The injection mold for an industrial component (hub gear) was fabricated in EOS M‐250 machine using bronze‐based material. The effect of four injection molding parameters (injection pressure, melt temperature, speed, and injection time) on part shrinkage and weight were studied experimentally using L9 orthogonal array. The weight of the part just after ejecting from the cavity, and the average shrinkage measured after cooling, were used in grey relational analysis technique to assess the effect of each molding parameter. Further, surface properties such as surface finish, wear, scratch and corrosion resistance tests were conducted on DMLS mold material samples, in order to evaluate its use in rapid manufacturing applications.
The study found that injection speed and melt temperature have significant influence on part weight and shrinkage. The optimized molding process variables were slightly more in the case of DMLS molds as compared with the parameters suggested in the plastic datasheet. Scanning electro microscope (SEM) analysis of the mold surface after producing 5,000 glass filled Nylon 66 (Zytel) moldings did not indicate any surface degradation, confirming the use of DMLS mold in rapid manufacturing of few thousands of moldings.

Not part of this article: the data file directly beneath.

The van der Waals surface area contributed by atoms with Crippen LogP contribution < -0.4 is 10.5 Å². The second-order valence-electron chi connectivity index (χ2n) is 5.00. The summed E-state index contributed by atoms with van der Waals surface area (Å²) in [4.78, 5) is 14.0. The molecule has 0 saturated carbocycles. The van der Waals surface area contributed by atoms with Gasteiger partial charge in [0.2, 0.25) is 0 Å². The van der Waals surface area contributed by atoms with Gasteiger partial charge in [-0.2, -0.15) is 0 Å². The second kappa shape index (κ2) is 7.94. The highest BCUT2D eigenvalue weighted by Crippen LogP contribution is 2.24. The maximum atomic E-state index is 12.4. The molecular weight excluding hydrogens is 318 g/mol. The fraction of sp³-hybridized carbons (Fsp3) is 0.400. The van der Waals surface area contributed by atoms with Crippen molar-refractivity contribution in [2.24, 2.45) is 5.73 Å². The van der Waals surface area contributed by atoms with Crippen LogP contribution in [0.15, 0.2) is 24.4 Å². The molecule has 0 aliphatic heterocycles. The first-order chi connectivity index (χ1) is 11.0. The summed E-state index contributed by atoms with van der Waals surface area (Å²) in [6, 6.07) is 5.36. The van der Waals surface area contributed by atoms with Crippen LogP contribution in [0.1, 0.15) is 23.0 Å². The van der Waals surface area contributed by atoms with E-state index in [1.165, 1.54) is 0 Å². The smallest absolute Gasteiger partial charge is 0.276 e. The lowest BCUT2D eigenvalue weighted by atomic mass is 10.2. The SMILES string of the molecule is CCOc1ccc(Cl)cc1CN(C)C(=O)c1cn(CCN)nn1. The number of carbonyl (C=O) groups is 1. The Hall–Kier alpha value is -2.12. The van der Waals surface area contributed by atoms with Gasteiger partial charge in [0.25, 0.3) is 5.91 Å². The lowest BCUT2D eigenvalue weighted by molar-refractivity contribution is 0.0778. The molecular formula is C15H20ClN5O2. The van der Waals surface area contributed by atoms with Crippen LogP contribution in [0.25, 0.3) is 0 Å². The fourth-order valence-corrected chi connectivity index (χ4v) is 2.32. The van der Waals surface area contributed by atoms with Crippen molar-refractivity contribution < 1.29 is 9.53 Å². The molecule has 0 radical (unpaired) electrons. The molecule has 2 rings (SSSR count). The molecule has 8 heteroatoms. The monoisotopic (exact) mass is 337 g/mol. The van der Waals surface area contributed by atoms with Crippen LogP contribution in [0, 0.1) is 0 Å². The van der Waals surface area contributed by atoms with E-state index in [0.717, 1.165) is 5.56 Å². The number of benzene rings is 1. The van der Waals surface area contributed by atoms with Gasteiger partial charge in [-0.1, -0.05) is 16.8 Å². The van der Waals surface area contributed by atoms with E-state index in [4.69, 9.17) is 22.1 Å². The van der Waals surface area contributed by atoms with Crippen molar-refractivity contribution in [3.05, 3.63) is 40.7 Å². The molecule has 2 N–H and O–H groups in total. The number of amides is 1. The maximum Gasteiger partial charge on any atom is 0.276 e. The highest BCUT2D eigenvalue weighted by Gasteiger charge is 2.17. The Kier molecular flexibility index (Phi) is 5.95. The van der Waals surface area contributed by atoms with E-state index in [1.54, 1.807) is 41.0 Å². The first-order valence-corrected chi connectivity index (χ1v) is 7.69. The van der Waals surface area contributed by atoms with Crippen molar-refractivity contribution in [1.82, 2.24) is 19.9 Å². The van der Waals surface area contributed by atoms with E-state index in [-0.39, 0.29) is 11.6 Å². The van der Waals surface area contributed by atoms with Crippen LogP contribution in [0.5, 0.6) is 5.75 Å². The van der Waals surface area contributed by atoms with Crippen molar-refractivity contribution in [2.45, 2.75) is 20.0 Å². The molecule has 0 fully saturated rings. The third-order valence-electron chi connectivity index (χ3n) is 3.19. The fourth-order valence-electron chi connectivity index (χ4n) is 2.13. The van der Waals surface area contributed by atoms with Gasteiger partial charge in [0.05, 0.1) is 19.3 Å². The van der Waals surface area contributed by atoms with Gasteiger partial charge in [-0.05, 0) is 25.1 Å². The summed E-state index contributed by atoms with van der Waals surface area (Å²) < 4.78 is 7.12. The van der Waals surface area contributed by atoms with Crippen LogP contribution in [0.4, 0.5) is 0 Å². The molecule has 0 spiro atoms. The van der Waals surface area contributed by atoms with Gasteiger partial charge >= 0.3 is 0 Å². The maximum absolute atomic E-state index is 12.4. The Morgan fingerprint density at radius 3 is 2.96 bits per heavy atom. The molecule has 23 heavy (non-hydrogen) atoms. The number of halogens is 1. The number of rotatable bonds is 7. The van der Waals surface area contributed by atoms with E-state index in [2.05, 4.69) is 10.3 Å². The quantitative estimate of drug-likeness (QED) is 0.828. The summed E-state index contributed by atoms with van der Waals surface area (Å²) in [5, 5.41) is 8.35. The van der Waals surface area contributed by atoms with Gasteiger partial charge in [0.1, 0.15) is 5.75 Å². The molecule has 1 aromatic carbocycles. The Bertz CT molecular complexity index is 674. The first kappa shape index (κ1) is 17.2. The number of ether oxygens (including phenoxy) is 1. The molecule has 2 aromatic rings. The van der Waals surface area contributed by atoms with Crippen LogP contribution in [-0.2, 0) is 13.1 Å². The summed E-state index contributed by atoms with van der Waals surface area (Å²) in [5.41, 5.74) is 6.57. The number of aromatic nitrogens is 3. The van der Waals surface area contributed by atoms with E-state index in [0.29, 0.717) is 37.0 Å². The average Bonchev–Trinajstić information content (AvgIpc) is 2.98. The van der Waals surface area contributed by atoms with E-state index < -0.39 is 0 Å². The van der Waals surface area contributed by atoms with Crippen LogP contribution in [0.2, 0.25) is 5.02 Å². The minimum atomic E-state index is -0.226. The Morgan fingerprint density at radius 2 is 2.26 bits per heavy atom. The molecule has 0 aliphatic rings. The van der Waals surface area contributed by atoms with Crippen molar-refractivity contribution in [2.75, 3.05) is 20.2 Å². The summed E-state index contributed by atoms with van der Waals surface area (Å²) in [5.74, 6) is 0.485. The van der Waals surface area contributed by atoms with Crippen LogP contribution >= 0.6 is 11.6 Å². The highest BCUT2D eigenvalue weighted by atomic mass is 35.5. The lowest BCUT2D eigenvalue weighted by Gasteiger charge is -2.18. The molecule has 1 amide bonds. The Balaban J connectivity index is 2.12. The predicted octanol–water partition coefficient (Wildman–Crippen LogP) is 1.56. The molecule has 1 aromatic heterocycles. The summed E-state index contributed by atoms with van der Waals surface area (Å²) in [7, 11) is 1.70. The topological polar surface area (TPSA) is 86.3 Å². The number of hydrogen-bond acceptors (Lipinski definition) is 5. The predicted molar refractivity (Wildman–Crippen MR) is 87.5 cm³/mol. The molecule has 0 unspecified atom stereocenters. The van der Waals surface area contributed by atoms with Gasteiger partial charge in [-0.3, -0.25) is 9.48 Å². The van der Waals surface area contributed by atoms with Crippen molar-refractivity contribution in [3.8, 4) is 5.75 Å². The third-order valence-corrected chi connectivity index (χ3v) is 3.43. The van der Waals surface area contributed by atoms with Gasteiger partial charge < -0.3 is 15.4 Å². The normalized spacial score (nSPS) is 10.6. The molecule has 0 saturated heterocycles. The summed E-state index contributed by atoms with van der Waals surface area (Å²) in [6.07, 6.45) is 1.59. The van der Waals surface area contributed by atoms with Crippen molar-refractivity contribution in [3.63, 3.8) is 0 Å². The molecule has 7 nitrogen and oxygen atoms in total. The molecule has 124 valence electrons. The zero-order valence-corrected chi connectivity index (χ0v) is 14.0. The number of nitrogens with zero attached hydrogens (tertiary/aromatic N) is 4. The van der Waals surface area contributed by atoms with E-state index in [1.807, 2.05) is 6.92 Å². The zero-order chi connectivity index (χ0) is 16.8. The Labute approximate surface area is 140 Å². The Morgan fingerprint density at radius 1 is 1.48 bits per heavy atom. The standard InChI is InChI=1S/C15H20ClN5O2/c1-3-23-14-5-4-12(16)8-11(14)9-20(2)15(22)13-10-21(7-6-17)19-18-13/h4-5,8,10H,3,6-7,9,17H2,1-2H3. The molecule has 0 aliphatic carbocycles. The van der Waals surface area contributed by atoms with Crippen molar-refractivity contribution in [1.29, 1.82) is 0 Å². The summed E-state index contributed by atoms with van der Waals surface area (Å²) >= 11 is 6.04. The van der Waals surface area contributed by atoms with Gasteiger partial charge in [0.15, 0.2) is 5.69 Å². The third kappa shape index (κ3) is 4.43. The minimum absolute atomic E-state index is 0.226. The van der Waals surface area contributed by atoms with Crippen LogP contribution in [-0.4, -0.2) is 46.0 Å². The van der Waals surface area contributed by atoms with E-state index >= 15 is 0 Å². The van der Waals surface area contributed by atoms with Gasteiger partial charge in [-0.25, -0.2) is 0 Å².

The grey relational analysis does not compute the effect of any two or more variables together unlike ANNOVA. Second, this study alone is not enough to estimate life of DMLS mold, although 5,000 glass filled nylon 66 moldings are successfully produced without any damage on mold surface.
This investigation demonstrates a generic approach of using grey relational analysis to quantify the effect of different molding process variables on selected quality parameters. This method can be easily extended for new processes and materials. The preliminary tests on surface finish, scratch, wear and corrosion resistance performed on DMLS mold samples have highlighted the need for improving surface properties to enhance their life. The authors are currently working on hard coating of DMLS molds as one of the solutions.
Use of grey relational analysis is new to the problem of injection molding process optimization. Moreover, effect of injection molding parameters on part weight and shrinkage in DMLS mold has not been studied previously. This study helps while considering DMLS molds for manufacturing few thousands of parts.